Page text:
Last week, my student attempted to spell <memorable> as <memoriable>  an effort to use what she knew about suffixing. She was trying to start from <memory> and then changed <y> to <i>, but of course you can't get to <memorable> directly from <memory>.  We wondered what was, in fact, the base of <memorable> that could get to the correct spelling in an orderly way.  Using Word Searcher, we began with <mem> and got 63 matches, which we whittled down by removing many words related to <member> and coincidental <mem> words like <homemade>, and generated the list below, which omits some of the predictably derived inflected forms of the same words with <-s>, <-ed>, and <-ing> to make the list more manageable. What we came up with is that <memory> and <memorable> share the base <memor>.  I would love to have comments on this analysis. Is this logical?  Have we missed anything? Do we have enough evidence for our conclusions?

<memor>

mindful”

All the words in the list of word sums share the same root and the same orthographic denotation:

<memor+y >

mid-13c., from Anglo-Fr. memorie, from L. memoria, from memor "mindful, remembering," from PIE base *men-/*mon- "think" (see mind (n.)). Computer sense is from 1946.

(etymonline)

<memor+y+al>

<memor+ize>

<memor+able>

<memor+ably>

<memor+ize+ed>

<memor+ize+es>

<in+memor+y+al>  --><immemorial>

<com+memor+ate>

<memor+y+al+ize>

<com+memor+ate+ing>

<com+memor+ate+ion>

<com+memor+ate+ive>

The following words share the same root and meaning but not the same orthographic base:

<memento>:  L. loan word

c.1400, "Psalm cxxxi in the Canon of the Mass" (which begins with the L. word Memento and in which the dead are commemorated), from L. memento "remember," imperative of meminisse "to remember," a reduplicated form, related to mens "mind." Meaning "reminder, warning" is from 1580s; sense of "keepsake" is first recorded 1768.

(etymonline.com)

>:  Fr. loan word

1560s, from Anglo-Fr. memorie "note, memorandum, something written to be kept in mind" (early 15c.), from L. memoria (see memory). Meaning "person's written account of his life" is from 1670s.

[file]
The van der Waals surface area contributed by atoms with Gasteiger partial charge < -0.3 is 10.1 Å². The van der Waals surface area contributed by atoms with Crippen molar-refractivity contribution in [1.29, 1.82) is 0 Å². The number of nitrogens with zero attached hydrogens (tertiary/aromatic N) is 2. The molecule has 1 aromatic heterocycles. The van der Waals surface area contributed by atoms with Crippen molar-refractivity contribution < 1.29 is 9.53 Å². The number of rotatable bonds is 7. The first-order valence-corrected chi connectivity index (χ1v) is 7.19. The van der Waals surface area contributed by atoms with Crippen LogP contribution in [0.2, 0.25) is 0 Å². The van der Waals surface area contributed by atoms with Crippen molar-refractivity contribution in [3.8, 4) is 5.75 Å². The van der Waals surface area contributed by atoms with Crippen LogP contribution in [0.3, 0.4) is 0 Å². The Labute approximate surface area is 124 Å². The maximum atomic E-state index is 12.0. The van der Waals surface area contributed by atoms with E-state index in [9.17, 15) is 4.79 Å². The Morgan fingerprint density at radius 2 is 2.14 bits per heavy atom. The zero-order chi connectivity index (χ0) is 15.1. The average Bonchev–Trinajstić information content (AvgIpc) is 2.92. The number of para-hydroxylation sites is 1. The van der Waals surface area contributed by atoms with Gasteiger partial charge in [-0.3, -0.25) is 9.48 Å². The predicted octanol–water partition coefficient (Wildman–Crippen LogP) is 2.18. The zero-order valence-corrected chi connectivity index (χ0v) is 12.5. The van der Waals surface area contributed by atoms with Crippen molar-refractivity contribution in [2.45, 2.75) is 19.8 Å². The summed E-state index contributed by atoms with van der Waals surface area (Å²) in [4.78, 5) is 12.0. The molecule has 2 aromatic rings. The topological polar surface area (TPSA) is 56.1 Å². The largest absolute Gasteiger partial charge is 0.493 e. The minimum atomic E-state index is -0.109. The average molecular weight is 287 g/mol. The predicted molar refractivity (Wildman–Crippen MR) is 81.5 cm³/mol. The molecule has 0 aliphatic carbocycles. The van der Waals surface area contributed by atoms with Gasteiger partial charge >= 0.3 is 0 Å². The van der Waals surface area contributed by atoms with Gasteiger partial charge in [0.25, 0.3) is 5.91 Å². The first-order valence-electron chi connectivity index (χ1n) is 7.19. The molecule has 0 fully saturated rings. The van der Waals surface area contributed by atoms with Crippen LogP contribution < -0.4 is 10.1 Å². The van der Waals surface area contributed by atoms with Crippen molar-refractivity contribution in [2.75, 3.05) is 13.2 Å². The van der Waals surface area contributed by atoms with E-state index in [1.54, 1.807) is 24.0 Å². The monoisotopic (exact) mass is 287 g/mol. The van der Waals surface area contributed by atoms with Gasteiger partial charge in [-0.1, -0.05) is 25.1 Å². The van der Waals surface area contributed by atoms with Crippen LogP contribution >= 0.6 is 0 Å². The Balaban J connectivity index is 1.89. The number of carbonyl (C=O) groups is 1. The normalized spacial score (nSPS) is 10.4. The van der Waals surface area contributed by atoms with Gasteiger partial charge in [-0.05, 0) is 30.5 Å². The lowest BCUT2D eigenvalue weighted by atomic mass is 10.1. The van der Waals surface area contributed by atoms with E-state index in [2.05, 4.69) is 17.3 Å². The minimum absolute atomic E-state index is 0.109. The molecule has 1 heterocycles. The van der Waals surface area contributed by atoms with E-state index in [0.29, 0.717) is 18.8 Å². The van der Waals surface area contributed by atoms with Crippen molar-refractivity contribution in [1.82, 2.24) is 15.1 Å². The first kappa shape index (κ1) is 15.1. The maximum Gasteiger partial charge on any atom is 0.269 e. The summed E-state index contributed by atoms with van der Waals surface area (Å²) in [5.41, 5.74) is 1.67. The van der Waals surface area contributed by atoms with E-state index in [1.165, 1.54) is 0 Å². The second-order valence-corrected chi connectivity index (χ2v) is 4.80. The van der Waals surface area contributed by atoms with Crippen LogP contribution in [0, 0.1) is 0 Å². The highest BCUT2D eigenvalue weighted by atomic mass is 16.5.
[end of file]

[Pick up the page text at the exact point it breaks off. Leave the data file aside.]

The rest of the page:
(etymonline.com)

<remember>: O. Fr. remembrer

c.1300, from O.Fr. remembrer (11c.), from L. rememorari "recall to mind, remember," from re- "again" + memorari "be mindful of," from memor "mindful" (see memory). Replaced native gemunan

(etymonline.com)

 <remembrance>  O. Fr “remembrer”

c.1300, from O.Fr. remembrer (11c.), from L. rememorari "recall to mind, remember," from re- "again" + memorari "be mindful of," from memor "mindful" (see memory). Replaced native gemunan.

(etymonline.com)

<memorandum>, <memoranda> (pl) L. loan word

early 15c., from L. memorandum "(thing) to be remembered," neut. sing. of memorandus, gerundive of memorare "to call to mind," from memor "mindful of" (see memory). Originally a word written at the top of a note, by 1540s it came to stand for the note itself.

(etymonline.com)

 <memo>:  clip of <memorandum>

We then used Neil and Louise Ramsden’s Word Microscope program to create a matrix for our results.  Below is part of the log of our work provided by the program.

From Gail and Elisabeth

Word Microscope Findings

memorMatrix

Specimen word: <memorable>

Working base: <memor>




Word Family Sums (12)

com  +  memor +  ate  +  ing  ->  commemorating
com  +  memor +  ate  +  ive  ->  commemorative
im  +  memor +  y  +  al  ->  immemorial
memor +  able  ->  memorable
memor +  ably  ->  memorably
memor +  y  +  al  +  ize  ->  memorialize
memor +  ize  +  ability  ->  memorizability
memor +  ize  +  ate  +  ion  ->  memorization
memor +  ize  +  es  ->  memorizes
memor +  ize  +  ing  ->  memorizing
memor +  y  ->  memory

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